“You’ve been my therapist since we were 13 years old.”
Dr. Cranla Warren’s lifelong friend reached out to congratulate her on being named one of the Top 100 Accomplished Black Canadian Women for 2022. She said she wasn’t surprised that Dr. Warren was being so honoured, since she had been helping people as long as she could remember. Which included being a de-facto “therapist” for her friends from a very young age. "I never doubted you would be a therapist, as you were mine since I was 13! But now you have helped so many people over the years, whose lives were no doubt changed for having known you."
For Dr. Warren, that passion went beyond simply being a shoulder to cry on, or a sympathetic listening ear. She was the person to whom all her friends came to talk about their struggles or their issues, and she started to actively study what drove and motivated people. She started to read psychology books – there weren’t a lot of them in the 70s, but she read every one she could find. Like books by Dr. Joyce Brothers, one of the very few well-known female psychologists at the time.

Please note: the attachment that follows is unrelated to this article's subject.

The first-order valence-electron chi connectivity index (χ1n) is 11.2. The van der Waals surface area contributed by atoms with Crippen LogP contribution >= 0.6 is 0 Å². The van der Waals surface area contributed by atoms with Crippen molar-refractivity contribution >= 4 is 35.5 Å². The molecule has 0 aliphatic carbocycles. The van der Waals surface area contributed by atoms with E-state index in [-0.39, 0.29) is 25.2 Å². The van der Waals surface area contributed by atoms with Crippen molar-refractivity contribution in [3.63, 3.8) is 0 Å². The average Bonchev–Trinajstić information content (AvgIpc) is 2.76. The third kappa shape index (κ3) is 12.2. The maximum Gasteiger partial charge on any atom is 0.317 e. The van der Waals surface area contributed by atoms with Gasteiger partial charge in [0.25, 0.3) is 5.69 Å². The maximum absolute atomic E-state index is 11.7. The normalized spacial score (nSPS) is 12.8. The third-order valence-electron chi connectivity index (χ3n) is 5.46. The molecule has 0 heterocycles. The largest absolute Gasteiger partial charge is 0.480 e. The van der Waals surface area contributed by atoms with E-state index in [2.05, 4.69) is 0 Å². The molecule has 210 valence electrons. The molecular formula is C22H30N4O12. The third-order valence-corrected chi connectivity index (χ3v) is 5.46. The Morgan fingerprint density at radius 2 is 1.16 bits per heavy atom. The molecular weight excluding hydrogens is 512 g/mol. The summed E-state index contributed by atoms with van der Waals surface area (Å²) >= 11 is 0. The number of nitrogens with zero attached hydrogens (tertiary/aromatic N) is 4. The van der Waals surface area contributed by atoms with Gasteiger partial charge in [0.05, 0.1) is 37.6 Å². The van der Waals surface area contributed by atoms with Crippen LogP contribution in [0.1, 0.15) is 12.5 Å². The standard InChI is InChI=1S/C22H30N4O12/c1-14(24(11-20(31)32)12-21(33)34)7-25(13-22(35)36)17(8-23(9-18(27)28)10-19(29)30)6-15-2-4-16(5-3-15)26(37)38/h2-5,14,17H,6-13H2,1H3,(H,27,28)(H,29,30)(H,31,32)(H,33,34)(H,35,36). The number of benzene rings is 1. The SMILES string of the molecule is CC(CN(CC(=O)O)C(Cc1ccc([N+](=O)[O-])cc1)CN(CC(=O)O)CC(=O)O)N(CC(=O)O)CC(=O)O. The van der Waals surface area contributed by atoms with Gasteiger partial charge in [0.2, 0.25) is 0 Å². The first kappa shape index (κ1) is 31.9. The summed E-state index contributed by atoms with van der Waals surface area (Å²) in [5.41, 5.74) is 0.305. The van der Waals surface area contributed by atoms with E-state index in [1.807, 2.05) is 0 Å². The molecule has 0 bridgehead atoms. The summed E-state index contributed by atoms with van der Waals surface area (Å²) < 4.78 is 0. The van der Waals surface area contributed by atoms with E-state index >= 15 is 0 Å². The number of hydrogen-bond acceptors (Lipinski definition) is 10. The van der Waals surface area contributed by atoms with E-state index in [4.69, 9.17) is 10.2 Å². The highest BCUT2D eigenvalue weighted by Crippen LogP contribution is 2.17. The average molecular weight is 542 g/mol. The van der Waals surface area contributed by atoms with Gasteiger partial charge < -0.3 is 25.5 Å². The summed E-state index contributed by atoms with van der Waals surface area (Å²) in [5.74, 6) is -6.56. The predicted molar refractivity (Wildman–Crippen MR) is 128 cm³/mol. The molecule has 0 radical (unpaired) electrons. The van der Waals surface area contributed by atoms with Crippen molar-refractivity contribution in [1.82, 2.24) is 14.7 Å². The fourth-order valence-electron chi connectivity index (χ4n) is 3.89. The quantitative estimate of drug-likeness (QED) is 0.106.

“I became a student of human behaviour in my teens, reading everything I could, trying to understand everything that I could. I realized this was the path I wanted to take, but it was a very circuitous route.”
That route started out in social work, moved into psychotherapy, then into business. Through it all, Dr. Warren remained a student of human behaviour, figuring out how to connect with people at every step along the way. She obtained a Ph.D. in Organizational Psychology. She is currently the Vice-President of Leadership Development at the Institute for Health and Human Potential (IHHP), where Dr. Warren specializes in organizational culture and (as the title implies) leadership development.
Much of her success as a psychologist, a professional, and a person has come about as a result of her ability to understand others. But that success was not easy to attain, and got off to something of a rocky start.
“Don’t worry about becoming a psychologist, that it isn’t in the cards for you because you have too many strikes against you. Go for something that’s attainable, like becoming a secretary.”